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Distribution and seasonality of microbial indicators and thermophilic campylobacters in two freshwater sites on the River Lune in North West England.

Obiri-Danso, K. and Jones, Keith (1999) Distribution and seasonality of microbial indicators and thermophilic campylobacters in two freshwater sites on the River Lune in North West England. Journal of Applied Microbiology, 87 (6). pp. 822-832. ISSN 1364-5072

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Abstract

Two freshwater bathing sites, the Crook O'Lune and the University Boathouse, on the River Lune in the north-west of England, were monitored over a 2 year period for the faecal indicators, faecal coliforms and faecal streptococci, the pathogens, Salmonella and Campylobacter, and compliance with the EU Directive on Bathing Water Quality. Faecal indicator numbers showed no seasonal variation, with numbers in the bathing season similar to those in the non-bathing season. They were consistently above the EU Guideline and Imperative standards so that if the EU Bathing Water Quality Directive (76/160/EEC) were applied, neither site would comply. Faecal indicator numbers in the sediments were an order of magnitude higher than in the overlying water. Campylobacter numbers showed seasonal variation in the water with higher counts in winter than in the summer, although numbers were low. Higher numbers were found in the sediments but there was no seasonal variation. Analysis of various inputs showed that indicators and campylobacters came from a mixture of sources, namely a sewage treatment works, agricultural run-off, streams and mallards. Microbial numbers in the water at the Crook O'Lune, which is closer to the sources of pollution, were twice those at the Boathouse. In the sediments they were six to eight times higher. Faecal coliforms were all identified as Escherichia coli of which 80% were a single biotype. Faecal streptococci were all enterococci of which 55% were E. avium, 38%E. faecalis and 7%E. durans. Salmonella was not isolated from either the water column or the sediments. Campylobacters were mainly Camp. jejuni, followed by Camp. coli, UPTC and Camp. lari.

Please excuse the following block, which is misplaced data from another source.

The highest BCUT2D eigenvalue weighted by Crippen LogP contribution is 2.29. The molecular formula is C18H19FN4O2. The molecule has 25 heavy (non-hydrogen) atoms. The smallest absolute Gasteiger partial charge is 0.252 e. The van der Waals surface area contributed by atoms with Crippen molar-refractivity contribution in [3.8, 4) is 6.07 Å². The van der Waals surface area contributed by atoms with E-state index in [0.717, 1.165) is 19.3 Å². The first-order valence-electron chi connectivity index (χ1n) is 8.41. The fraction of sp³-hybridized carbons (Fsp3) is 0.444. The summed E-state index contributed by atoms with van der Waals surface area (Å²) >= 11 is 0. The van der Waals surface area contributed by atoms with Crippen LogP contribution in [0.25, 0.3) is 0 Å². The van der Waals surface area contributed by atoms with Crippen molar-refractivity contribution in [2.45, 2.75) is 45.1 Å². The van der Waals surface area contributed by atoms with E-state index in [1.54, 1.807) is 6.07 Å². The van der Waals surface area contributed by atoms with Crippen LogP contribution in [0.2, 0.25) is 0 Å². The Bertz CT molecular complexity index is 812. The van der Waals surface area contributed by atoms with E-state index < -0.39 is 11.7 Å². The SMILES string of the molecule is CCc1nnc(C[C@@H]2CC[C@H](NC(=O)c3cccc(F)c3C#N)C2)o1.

Item Type: Article
Journal or Publication Title: Journal of Applied Microbiology
Subjects: Q Science > QH Natural history > QH301 Biology
Departments: Faculty of Science and Technology > Lancaster Environment Centre
ID Code: 10499
Deposited By: Dr Keith Jones
Deposited On: 16 Jul 2008 11:56
Refereed?: Yes
Published?: Published
Last Modified: 17 Sep 2013 10:52
Identification Number:
URI: http://eprints.lancs.ac.uk/id/eprint/10499

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